Class of 1938 graduate reminisces about Libertyville High School

Class of 1938 graduate reminisces about Libertyville High School

  • Ethel Jochheim-Getchell's senior yearbook entry. At 97, Jochheim-Getchell is believed to be Libertyville High School's oldest living graduate, and was the grand marshal for this year's homecoming parade.

    Ethel Jochheim-Getchell's senior yearbook entry. At 97, Jochheim-Getchell is believed to be Libertyville High School's oldest living graduate, and was the grand marshal for this year's homecoming parade. Courtesy of Libertyville High School

 
By Ethel Jochheim-Getchell
(Class of 1938) on behalf of Libertyville High School
Posted10/18/2017 1:27 PM

• The following is part of an ongoing series of articles in celebration of Libertyville High School's 100th anniversary.

Libertyville High School has a very special piece of my heart, but I will aim to be factual and not maudlin. When I began school in the fall of 1934, I already loved the red brick building -- especially the front door.

                                                                                                                                                                                                                       
 

On the inside I adored the configuration of the auditorium and stage with lockers and classrooms all around. My mind's eye still sees boys sitting on the top rail of the "fence" with their heels tucked into the bottom rail, watching the girls.

Art Education classes were held on the stage; plays were rehearsed and performed there. Mr. Bergfald was everyone's friend and mentor. Along with directing and teaching, he came to school at 7 a.m. to teach us how to apply makeup for the stage -- and then how to remove it with one tissue.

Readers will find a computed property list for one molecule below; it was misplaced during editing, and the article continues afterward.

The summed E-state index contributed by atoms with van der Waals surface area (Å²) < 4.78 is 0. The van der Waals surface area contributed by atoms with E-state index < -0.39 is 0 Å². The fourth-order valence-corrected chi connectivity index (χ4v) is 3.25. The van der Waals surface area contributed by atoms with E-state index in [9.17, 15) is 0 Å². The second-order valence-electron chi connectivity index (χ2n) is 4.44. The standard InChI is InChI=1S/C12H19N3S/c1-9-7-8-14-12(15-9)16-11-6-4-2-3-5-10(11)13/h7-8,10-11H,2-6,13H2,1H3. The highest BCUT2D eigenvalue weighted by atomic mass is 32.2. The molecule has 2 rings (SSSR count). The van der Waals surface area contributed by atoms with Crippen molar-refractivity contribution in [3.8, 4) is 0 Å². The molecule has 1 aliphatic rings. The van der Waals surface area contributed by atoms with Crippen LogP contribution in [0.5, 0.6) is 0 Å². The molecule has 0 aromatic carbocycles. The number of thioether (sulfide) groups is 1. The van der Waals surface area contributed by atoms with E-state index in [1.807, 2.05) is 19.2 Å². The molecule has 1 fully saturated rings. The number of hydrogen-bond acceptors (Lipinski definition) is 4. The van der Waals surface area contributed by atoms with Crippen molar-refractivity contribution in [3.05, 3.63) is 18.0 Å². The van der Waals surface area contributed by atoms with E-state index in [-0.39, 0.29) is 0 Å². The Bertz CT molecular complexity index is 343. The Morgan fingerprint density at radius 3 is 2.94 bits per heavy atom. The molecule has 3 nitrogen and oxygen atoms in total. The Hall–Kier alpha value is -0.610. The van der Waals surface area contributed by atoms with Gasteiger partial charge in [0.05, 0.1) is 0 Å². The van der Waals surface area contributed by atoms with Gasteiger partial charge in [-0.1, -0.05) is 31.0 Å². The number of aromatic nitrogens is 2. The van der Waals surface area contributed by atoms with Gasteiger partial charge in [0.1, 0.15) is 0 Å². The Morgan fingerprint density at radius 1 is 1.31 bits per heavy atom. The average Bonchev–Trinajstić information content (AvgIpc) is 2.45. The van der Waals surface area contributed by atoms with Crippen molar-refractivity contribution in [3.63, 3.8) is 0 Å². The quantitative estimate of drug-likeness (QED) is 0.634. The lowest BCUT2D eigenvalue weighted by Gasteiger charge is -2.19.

Mr. Underbrink, our principal, was a beloved educator and businessman. I remember one incident; it was 1936, when my family was very poor and hand-me-downs were "de rigueur." One day my sophomore year I met Mr. U in the hall. He stopped and said how nice I looked, then commented: "I always admired that dress on Evie (my older sister)." My smile vanished, but I still loved him.

In 1936 the library opened, and it was wonderful; big study tables, maps, encyclopedias, stacks of books, and a real librarian: Miss Lois Johnson. It adjoined the study hall so we could move back and forth for information. Pure heaven! I also remember reading "Gone with the Wind" in that study hall.

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I cannot remember the specific year the new gym and tunnel were built, but seniors were given priority on "tunnel lockers" and what a privilege that was; locker position it seems was a critical point in life. We called it the "Senior Tunnel" which at this distance seems pretty juvenile. I cannot imagine today's high school seniors caring one way or another.

Another thing that made life so much fun was the 3:15 dances. They were originally sock-hops, I think. Sometimes we had recorded music, or others, someone on the piano. But we hardly noticed. We were together, having fun and dancing! When I later taught school and supervised dances, the kids were cheek-to-cheek and glued together. We were separated if cheeks even touched.

And I cannot forget the part the weekly "Independent Register" played in our lives. Our favorite column was "Heard and Seen" which was so important to all us girls. How we wanted to be noticed! Thursday was the big day. If our name was in the "Heard and Seen" we had made it again.

The Cook House stood between my home and school, and many evenings I was there using the resources for a class, picking up books for my mom, or just plain socializing. On Thursday nights in the summer, Percy Snow's band played on the Cook House steps. I went, usually with a dime tied in the corner of my handkerchief for a coke at Pop Taylor's drugstore at intermission.

It's funny, that over the years when I thought of home, two additional places always came to mind: the Brainerd Building and the Cook House. They were central to my education and my growth. They are memories that can never be replaced.

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